Charities in England and Wales might have to pay a levy of up to £3,000 a year to fund the Charity Commission, according to William Shawcross, the regulator’s chair.
In an interview with The Sunday Telegraph newspaper, published last weekend, Shawcross said the regulator was considering charging charities an annual fee of between £60 and £3,000 according to their size, with a consultation on a levy expected to be launched in the near future.
The regulator was also considering setting up a new advice line for charities, which would be funded by the levy, the paper reported.
A spokesman for the Charity Commission said today the consultation would ask for views on how much charities should pay, but declined to comment on when this would take place or on any of the details in the article.
In the interview, Shawcross said: "We have been unable to do as much support as we did in the past – I would like to do a bit more of that. Politicians may say this is a charity tax – we would say that with that extra money we would give more service to the charities.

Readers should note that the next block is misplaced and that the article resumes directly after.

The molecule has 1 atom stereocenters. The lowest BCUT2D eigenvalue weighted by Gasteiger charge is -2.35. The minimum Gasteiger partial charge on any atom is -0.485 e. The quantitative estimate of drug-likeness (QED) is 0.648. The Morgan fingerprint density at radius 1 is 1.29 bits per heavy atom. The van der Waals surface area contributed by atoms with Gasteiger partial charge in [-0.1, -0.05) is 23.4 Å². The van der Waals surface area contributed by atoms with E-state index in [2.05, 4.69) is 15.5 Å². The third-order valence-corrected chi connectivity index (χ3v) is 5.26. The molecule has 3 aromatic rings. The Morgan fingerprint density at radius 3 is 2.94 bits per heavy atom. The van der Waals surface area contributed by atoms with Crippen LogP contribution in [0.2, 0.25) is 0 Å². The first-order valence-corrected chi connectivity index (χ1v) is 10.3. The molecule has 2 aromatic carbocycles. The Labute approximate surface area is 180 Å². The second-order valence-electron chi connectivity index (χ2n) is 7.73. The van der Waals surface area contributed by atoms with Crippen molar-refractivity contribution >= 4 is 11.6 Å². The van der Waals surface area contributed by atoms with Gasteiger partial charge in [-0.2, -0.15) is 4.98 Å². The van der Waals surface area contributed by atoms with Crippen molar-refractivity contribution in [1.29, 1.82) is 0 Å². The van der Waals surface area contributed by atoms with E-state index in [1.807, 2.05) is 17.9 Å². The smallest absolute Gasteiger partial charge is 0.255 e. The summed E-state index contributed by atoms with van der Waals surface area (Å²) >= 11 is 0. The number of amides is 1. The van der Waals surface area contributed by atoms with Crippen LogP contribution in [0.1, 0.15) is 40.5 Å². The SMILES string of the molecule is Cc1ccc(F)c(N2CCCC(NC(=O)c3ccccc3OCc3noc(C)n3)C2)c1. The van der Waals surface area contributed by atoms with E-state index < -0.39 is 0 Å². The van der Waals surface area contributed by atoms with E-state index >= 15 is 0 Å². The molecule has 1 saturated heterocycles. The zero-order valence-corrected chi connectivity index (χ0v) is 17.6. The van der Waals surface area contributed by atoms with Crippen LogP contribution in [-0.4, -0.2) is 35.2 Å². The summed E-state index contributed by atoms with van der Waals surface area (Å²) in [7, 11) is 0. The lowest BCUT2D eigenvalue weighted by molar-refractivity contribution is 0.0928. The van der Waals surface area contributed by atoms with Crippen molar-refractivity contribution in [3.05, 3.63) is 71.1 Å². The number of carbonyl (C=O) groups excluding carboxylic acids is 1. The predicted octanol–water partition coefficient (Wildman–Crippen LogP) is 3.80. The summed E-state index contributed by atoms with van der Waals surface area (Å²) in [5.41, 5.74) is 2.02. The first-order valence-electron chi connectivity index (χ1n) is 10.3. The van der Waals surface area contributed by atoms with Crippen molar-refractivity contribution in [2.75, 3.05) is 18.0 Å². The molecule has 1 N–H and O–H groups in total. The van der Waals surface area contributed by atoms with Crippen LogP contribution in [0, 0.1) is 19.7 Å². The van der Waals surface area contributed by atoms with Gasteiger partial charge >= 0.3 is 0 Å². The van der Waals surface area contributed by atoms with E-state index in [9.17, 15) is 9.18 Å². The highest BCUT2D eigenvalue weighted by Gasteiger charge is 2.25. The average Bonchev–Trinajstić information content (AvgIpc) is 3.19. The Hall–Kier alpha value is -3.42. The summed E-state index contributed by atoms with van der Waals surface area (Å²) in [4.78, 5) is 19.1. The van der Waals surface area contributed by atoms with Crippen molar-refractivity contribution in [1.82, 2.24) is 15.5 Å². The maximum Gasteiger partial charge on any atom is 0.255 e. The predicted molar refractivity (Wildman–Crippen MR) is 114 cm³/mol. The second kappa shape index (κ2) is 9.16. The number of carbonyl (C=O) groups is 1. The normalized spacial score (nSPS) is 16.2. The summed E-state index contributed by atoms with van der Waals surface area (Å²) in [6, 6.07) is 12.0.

"In the old days we regulated and supported – we have had to cut down on the support. So I want to persuade the charity sector they should contribute to us."
This follows Shawcross’s appearance at the All-Party Parliamentary Group on Charities and Volunteering in November, where he said the commission hoped to raise £5m from the levy over the next two years.
In the same APPG session, Shawcross said he hoped charities with annual incomes of less than £20,000 would be exempt from the levy.
The Charity Commission has faced significant funding issues in recent years, with its Treasury funding falling by £8m since 2010 and frozen at £20.3m until 2020.
In his interview with The Sunday Telegraph, Shawcross said that some charities and chief executives were "thin-skinned" and executive salaries should "represent value for money".
He said trustees should consider how high salaries appear to "people putting their £10 in the tin", but it was not the commission’s job to decide how much charities should pay their chief executives.
Shawcross reiterated concerns that the infiltration of charities by extremists was, while not the most common problem the commission faced, "the most potentially dangerous and deadly" issue facing the sector.
The newspaper reported that the number of concerns it had shared with police about links between charities and extremism had risen from 234 to 630 a year over the past three years.
Shawcross expressed concern about the Royal Albert Hall, where seat owners, some of whom could be board members, were able to sell tickets for events at the hall for up to £3,000 each.
The paper said the charity had been given until May to rectify the situation or face a statutory inquiry.